Chiang Mai has far fewer English language schools than Bangkok and newcomers often have to settle for part-time work before landing something permanent. Many juggle a couple of positions until something comes up.
Altogether there are about a dozen schools and the level of professionalism among them varies. Some of the schools are run strictly as profitable businesses, with little concern for educational standards. Those that have some international endorsement and foreign management tend to have a much more favourable environment for effective teaching.
Because the schools are inundated with backpackers hoping to hang around in Chiang Mai for a few months earning money, the schools can be quite particular with applications. However, the more effort it takes you to secure a job, the better the language school is likely to be, providing decent course books and resources, placing the students at the right levels, monitoring your class preparation and paying on time.
At the bottom of the ladder are fly-by-night operations that take the money and run, shoving a mismatch of kids into a classroom with no materials and calling on the teacher at the last minute. This can be very challenging and no fun at all.
AUA Language Center: The American University Alumni is the oldest language school in Chiang Mai and serves over a 1,000 students each term. The school hires before the beginning of each six-week term after conducting a two-week trial, so don’t expect a quick start here. They expected a degree and a TEFL qualification. Wages are 300-350 Baht an hour, with regular hours, a full-time contract and usually a work permit. They are extremely professional and quite strict with their teachers. 24 Rajadamnern Road. Tel: (053) 214 120, 211 377, Email.
Chiang Mai University: Supposedly the best university in Northern Thailand, with thousands of students, and set in beautiful surroundings, the university is a settled place to work. They have all kinds of pay scales that can seem a little confusing. Starting salaries are 300 Baht an hour. If you are full-time, then you’ll be paid about 20,000 monthly. When you add it up, you actually get less per hour working full-time.
The bonus is you get long paid holidays and a work permit if you decide to sign up as a full-time teacher. CMU has a large English teaching staff and hires at the beginning of each semester (April and October). There are plenty of summer courses, so it’s possible you could work most of the year. Being a Thai government institution, they won’t hire you if you don’t have a degree, although they don’t care either way if you have a TEFL or not. Jobs are plentiful here, though some teachers have expressed frustration in dealing with the Thai department managers. 239 Huay Kaew Road, Suthep. Tel: (053) 943 751-3.
The British Council: The council is well known throughout the world for its superior quality. They hire native English speakers of all nationalities if you have a TEFL cert and some experience, paying 300-450 Baht an hour (depending on seniority and volume of teaching). The council has excellent resources and facilities and very good students. There’s also a good opportunity to work elsewhere in the world for this organisation. They have a strict hiring process, taking only those with degrees and TEFL qualifications. 198 Bumrungraj Road. Tel: (053) 262 645, Email.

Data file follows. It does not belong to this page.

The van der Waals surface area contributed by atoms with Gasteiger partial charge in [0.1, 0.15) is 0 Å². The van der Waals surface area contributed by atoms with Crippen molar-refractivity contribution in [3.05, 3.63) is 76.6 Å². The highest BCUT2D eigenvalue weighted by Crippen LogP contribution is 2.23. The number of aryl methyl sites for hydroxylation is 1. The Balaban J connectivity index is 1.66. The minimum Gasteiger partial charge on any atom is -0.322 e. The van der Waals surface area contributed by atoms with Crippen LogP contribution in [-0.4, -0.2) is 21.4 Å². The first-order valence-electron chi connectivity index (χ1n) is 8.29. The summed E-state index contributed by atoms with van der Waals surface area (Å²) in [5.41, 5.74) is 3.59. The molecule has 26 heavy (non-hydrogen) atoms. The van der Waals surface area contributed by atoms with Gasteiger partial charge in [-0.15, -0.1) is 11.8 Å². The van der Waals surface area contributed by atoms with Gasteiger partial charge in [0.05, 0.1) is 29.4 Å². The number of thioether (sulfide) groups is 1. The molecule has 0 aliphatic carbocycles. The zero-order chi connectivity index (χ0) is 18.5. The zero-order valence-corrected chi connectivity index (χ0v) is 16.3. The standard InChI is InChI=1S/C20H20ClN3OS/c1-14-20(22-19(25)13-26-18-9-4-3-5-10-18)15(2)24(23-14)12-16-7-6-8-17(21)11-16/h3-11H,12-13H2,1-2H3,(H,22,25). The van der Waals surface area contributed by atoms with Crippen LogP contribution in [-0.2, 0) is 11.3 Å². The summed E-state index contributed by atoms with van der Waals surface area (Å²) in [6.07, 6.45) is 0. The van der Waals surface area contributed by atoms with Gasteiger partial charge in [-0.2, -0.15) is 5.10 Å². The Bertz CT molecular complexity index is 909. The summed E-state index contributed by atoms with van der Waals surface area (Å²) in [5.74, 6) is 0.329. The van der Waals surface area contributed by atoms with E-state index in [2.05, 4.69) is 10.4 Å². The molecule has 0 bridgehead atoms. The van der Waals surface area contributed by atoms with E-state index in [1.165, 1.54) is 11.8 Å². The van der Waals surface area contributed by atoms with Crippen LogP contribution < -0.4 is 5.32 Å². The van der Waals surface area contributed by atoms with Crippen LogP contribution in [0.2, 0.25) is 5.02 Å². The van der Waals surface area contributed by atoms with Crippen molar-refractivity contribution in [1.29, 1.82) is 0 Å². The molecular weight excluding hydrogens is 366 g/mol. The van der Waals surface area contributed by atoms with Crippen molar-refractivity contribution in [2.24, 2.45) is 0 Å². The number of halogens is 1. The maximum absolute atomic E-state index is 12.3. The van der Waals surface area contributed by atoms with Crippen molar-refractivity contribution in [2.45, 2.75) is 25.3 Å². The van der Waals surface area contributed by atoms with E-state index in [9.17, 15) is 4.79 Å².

NES Educational Group: Also known as the New Zealand School of English, they are reasonably professional and fairly busy at their Nimmanhemin branch and have another school on the north east side of the moat. Sometimes they hire, paying 200 Baht per hour with no guaranteed hours. The school has decent students and some useful resources, and aren’t too strict with their teachers. 31 Nimmanhemin Road, Soi 17, Suthep. Tel: (053) 894 807.
CEC: A busy, Thai run school with a heavy Christian theme, focusing more on kids and activities. The owner, Khun Amporn, is very professional and dynamic, though they tend to pay little attention to syllabus and neglect to use decent course books. They are always hiring for bit work, preferring well-presented and mannered people regardless of whether you have a TEFL or not. Pay is 180-250 Baht an hour, depending on class size. Three branches, including one near Payap University. 22 Sirimangkalajan Road, Suthep. Tel: (053) 210 495, (093) 135 5322, Email.
ECC Language Institute: This is a national franchise, with individual ownership of each branch, resulting in mixed quality among the schools. The Chiang Mai branch is better than most, and is busy with university students. Newcomers often have success finding a job here, though part-time and at 200-250 Baht an hour. Little direction is given to teachers and course books are often quite unsuitable. 237/30 Huay Keaw Road. Tel: (053) 222 028, Email.
London House School of English: One of the new private Thai language businesses that has grown in its first few years and has a regular demand for teachers, including those sent out on contract to Thai kindergartens and schools on a weekly basis. 74/2 Wieng Keaw Road. Tel: (053) 416 374.
There are other smaller independent schools, especially for young kids, but openings are few and conditions aren’t great.
For a very good virtual tour of a Thai school visit the excellent site put together by the students and teachers of Sriwittayapaknam School.
- Teaching English in Chiang Mai
- Basic costs in Chiang Mai
- Visas for staying in Thailand
- Chiang Mai directory